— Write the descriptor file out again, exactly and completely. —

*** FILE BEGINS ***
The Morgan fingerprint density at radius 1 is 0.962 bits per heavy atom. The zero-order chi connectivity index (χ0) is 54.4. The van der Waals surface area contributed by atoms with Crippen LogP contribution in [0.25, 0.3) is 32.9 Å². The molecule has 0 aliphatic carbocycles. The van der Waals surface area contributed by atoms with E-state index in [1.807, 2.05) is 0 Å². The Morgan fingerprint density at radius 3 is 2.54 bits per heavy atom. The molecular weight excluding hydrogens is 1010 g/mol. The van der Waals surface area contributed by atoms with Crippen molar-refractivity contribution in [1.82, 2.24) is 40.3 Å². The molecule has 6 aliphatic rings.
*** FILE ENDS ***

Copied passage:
The Morgan fingerprint density at radius 1 is 0.962 bits per heavy atom. The zero-order chi connectivity index (χ0) is 54.4. The van der Waals surface area contributed by atoms with Crippen LogP contribution in [0.25, 0.3) is 32.9 Å². The molecule has 0 aliphatic carbocycles. The van der Waals surface area contributed by atoms with E-state index in [1.807, 2.05) is 0 Å². The Morgan fingerprint density at radius 3 is 2.54 bits per heavy atom. The molecular weight excluding hydrogens is 1010 g/mol. The van der Waals surface area contributed by atoms with Crippen molar-refractivity contribution in [1.82, 2.24) is 40.3 Å². The molecule has 6 aliphatic rings.